One big question for the post-coronavirus future is how consumers will react once states and nonessential businesses start reopening. Gallup may have some insight with its latest poll on consumer spending.

In short, consumers have pulled back spending at a level last seen during the Great Recession.

“Fifty-one percent of U.S. adults say they have been spending less money in recent months than they used to, an increase of nearly 20 percentage points from a year agoConsumers Pull Back on Spending Similar to Great Recession,” Gallup writer Jeffrey Jones reported earlier this week. “The last time a majority of Americans reported spending less than usual was in 2009-2010.”

In 2009 and 2010, consistent majorities said they were spending less, including a high of 57% in 2010, according to Gallup. Since then, the percentage of the population saying it’s spending less had not reached 45%, and in fact hit a decade low of 32% last year.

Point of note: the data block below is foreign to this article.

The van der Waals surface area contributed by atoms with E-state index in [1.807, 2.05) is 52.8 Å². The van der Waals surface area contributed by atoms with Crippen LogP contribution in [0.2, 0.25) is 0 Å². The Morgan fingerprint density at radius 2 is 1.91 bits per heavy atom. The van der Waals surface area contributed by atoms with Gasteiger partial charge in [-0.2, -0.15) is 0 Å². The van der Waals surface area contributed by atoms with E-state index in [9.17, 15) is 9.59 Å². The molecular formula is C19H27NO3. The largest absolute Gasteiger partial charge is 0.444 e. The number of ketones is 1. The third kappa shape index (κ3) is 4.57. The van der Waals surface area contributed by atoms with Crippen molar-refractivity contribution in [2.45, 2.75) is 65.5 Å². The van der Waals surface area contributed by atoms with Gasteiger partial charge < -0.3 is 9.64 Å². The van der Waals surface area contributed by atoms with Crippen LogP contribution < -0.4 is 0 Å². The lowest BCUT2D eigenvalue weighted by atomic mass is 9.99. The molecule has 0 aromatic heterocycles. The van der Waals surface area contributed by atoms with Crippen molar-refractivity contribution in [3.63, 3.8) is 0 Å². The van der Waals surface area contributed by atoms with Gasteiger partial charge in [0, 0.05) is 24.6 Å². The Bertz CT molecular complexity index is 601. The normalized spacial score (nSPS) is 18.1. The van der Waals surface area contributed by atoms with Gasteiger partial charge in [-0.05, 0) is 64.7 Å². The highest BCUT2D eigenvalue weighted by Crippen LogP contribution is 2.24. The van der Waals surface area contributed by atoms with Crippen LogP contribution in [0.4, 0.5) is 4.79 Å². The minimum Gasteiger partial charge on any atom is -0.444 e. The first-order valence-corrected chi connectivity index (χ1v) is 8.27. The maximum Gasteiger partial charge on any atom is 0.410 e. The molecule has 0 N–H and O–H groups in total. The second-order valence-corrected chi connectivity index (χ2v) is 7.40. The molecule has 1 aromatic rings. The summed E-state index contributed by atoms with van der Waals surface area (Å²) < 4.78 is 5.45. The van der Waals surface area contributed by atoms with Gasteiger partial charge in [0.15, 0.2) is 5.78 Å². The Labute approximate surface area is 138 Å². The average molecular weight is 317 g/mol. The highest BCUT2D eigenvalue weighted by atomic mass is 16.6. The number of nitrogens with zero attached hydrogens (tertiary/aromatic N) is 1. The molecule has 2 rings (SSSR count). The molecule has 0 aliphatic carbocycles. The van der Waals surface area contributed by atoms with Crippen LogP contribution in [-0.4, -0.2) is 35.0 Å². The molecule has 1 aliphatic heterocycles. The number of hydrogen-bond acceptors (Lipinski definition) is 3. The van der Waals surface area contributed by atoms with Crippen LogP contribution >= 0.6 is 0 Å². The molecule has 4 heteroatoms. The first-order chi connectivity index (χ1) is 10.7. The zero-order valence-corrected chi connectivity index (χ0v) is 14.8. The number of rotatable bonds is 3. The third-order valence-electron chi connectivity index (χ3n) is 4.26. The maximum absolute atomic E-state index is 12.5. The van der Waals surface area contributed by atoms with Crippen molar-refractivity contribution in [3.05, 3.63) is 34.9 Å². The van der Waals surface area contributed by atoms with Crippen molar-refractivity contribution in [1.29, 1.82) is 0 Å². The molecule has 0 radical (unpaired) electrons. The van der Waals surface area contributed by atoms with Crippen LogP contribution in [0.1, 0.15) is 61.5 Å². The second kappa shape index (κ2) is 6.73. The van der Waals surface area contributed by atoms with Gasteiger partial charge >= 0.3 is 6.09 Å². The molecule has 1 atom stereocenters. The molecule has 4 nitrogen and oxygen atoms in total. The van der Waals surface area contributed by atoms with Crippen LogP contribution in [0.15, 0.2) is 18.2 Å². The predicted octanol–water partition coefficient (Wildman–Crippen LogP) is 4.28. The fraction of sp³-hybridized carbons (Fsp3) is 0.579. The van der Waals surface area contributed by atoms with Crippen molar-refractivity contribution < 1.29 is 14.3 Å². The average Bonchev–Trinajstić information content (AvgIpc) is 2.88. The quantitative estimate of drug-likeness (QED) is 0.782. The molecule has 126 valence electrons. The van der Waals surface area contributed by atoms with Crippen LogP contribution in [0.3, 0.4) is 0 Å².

One important difference is the expected duration of the spending pullback. Nearly half of those who say they have cut back on spending (47%) think it will be temporary, compared with 33% who said the same in 2010, and 53% say the reductions are now their “normal pattern for years ahead,” compared to 67% in 2010.

“But whether their spending can return to prior levels depends on the extent to which businesses can accommodate demand while observing social distancing requirements likely to be in place for the foreseeable future,” Jones states. “It will also depend to a large extent on how comfortable consumers are with resuming their normal consumer habits, especially in categories that are typically discretionary, like travel, dining and recreation. Also, if high levels of unemployment persist, the other factors may not matter if many Americans lack money to spend.”